The Tennessee River having risen considerably from the effect of the previous heavy rain-storm, it was found difficult to rebuild the pontoonbridge at Brown's Ferry. Therefore, it was determined that General Hooker should take Osterhaus's division, which was still in Lookout valley, Geary's division, and Whitaker's and Grose's brigades of the First division, Fourth corps, under Brigadier-General Cruft, and make a strong demonstration on the northern slope of Lookout Mountain, for the purpose of attracting the enemy's attention in that direction, and thus withdrawing him from Sherman while crossing the river at the mouth of South-Chickamauga. General Hooker was instructed that in making this demonstration, if he discovered the position and strength of the enemy would justify him in at

tempting to carry the point of the mountain, to do so.

By four o'clock on the morning of the twentyfourth, General Hooker reported his troops in position and ready to advance. Finding Lookout Creek so much swollen as to be impassable, he sent Geary's division, supported by Cruft's two brigades, to cross tho creek at Wauhatchie and work down on the right bank, while he employed the remainder of his force in constructing temporary bridges across the creek on the main road. The enemy, being attracted by the force on the road, did not observe the movements of Geary until his column was directly on their left, and threatened their rear. Hooker's movements were facilitated by the heavy mist which overhung the mountain, enabling Geary to get into position without attracting attention.

Finding himself vigorously pushed by a strong column on his left and rear, the enemy began to fall back with rapidity; but his resistance was obstinate, and the entire point of the mountain was not carried until about two P.m., when General Hooker reported by telegraph that he had carried the mountain as far as the road from Chattanooga valley to the " White House." Soon after, his main column coming up, his line was extended to the foot of tho mountain, near the mouth of Chattanooga Creek. His right, being still strongly resisted by the enemy, was reenforced by Carlin's brigade, First division, Fourteenth corps, which arrived at the "White House" about five P.m., in time to take part in the contest still going on at that point. Continuous and heavy skirmishing was kept up in Hooker's front until ten at night, after which there was an unusual quietness along our whole front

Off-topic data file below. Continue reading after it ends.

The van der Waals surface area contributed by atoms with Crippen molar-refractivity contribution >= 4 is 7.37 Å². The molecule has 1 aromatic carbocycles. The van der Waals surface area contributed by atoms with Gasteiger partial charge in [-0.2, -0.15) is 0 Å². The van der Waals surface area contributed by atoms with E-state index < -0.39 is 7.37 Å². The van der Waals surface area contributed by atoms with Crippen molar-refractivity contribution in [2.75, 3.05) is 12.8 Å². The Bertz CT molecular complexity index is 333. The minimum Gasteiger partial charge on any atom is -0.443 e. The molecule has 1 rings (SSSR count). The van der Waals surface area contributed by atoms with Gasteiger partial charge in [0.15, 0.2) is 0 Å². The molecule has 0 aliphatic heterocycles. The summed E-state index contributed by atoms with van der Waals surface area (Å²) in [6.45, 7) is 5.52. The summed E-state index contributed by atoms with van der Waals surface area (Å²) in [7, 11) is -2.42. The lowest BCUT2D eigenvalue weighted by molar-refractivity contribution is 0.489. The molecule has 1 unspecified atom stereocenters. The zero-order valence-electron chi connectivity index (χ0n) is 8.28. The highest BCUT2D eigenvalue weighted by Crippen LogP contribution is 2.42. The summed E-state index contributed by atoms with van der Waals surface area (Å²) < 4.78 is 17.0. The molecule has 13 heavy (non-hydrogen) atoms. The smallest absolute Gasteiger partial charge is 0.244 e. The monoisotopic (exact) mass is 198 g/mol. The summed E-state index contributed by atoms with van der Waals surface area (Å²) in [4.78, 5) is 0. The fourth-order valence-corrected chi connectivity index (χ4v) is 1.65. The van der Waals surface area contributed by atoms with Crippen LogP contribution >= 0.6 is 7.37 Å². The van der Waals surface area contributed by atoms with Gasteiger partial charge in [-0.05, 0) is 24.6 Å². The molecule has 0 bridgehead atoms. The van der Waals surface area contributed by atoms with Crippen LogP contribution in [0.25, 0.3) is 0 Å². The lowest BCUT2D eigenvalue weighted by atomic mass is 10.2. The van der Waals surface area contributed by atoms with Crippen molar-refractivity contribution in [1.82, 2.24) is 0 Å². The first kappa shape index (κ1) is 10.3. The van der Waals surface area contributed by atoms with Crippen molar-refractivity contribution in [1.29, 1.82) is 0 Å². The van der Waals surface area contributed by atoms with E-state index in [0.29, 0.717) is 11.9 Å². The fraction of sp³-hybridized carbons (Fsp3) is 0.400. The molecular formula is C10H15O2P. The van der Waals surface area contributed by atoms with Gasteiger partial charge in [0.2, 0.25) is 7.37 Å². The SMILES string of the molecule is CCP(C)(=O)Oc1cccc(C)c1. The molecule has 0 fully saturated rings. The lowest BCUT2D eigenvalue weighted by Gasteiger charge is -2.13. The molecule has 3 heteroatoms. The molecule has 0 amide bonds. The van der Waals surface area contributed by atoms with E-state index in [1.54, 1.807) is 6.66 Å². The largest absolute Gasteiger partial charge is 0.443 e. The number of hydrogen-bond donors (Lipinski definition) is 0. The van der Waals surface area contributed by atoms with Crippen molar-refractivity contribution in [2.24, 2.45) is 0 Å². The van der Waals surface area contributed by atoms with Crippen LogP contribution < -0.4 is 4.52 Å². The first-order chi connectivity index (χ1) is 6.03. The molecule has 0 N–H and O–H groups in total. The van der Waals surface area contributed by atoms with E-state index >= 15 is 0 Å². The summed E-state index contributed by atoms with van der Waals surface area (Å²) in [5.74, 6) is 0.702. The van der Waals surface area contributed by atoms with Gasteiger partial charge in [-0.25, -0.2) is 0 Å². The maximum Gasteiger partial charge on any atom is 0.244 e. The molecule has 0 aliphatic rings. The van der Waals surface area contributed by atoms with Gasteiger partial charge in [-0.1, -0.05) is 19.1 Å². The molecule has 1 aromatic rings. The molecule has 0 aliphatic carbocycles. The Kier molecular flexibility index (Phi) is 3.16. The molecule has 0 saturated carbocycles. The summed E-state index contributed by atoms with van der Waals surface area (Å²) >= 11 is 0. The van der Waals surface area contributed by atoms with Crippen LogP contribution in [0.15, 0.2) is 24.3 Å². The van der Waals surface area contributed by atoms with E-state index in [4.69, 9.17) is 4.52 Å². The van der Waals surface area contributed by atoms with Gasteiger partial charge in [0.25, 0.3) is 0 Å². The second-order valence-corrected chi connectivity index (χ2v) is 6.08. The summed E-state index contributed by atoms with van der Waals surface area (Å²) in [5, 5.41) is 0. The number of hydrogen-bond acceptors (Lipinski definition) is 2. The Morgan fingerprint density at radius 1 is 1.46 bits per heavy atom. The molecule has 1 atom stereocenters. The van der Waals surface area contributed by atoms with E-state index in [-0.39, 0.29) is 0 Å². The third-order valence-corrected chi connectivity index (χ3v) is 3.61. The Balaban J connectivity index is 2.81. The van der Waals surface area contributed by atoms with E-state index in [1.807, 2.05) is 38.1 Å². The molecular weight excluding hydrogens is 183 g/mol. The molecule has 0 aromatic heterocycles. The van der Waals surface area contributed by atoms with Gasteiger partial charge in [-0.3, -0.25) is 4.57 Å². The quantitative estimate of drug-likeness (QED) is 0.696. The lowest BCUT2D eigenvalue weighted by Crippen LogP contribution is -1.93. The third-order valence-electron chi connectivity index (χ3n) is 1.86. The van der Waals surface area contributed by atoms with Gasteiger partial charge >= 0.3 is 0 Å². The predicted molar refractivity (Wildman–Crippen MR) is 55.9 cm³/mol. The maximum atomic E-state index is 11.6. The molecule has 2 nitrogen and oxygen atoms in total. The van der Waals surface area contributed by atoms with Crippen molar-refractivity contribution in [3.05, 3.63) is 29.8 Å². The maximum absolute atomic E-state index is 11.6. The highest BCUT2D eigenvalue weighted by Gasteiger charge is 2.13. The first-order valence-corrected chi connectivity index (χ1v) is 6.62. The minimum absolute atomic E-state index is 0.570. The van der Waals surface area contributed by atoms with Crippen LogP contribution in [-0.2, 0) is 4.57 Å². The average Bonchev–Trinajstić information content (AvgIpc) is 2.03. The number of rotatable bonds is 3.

With the aid of tho steamer Dunbar, which had been put in condition and sent up the river at daylight of the twenty-fourth, General Sherman by eleven A.m. had crossed three divisions of the Fifteenth corps, and was ready to advance as soon as Davis's division of the Fourteenth corps commenced crossing. Colonel Long, (Fourth Ohio cavalry,) commanding Second brigade, Second division cavalry, was then ordered to move up at once, follow Sherman's advance closely, and to proceed to carry out his instructions of the day before, if not required by General Sherman to support his left flank. Howard's corps moved to the left about nine A.m., and communicated with Sherman about noon.

Instructions were sent to General Hooker to be ready to advance, on the morning of the twenty-fifth, from his position on the point of Lookout Mountain to the Summertown road, and endeavor to intercept the enemy's retreat if ho had not already withdrawn, which he was to ascertain by pushing a reconnoissance to the top of Lookout Mountain. The reconnoissance was made as directed, and having ascertained that the enemy had evacuated during the night General Hooker was then directed to move on the Rossville road with the troops under his command, (except Carlin's brigade, which was to rejoin its division,) carry the pass at Rossville, and operate upon the enemy's left and rear. Palmer's and Granger's troops were held in readiness to advance directly on the rifle-pits in their front as soon as Hooker could pet into position at Rossville. In retiring on the night of the twentyfourth, the enemy had destroyed the bridges over Chattanooga Creek on the road leading from Lookout Mountain to Rossville, and in consequence General Hooker was delayed until after two o'clock P.m., in effecting the crossing of the creek.

About noon, General Sherman becoming heavily engaged by the enemy, they having massed a strong force in his front, orders were given for General Baird to inarch his division within supporting distance of General Sherman. Moving his command promptly in the direction indicated, he was placed in position to the left of Wood's division of Granger's corps. Owing to the difficulties of the ground, his troops did not get in line with Granger's until about half-past two P.m. Orders were then given him, however, to move forward on Granger's left, and within supporting distance, against the enemy's rifle-pits on the slope and at the foot of Missionary Ridge. The whole line then advanced against the breastworks, and soon became warmly engaged with the enemy's skirmishers; these, giving way, retired upon their reserves, posted within their works.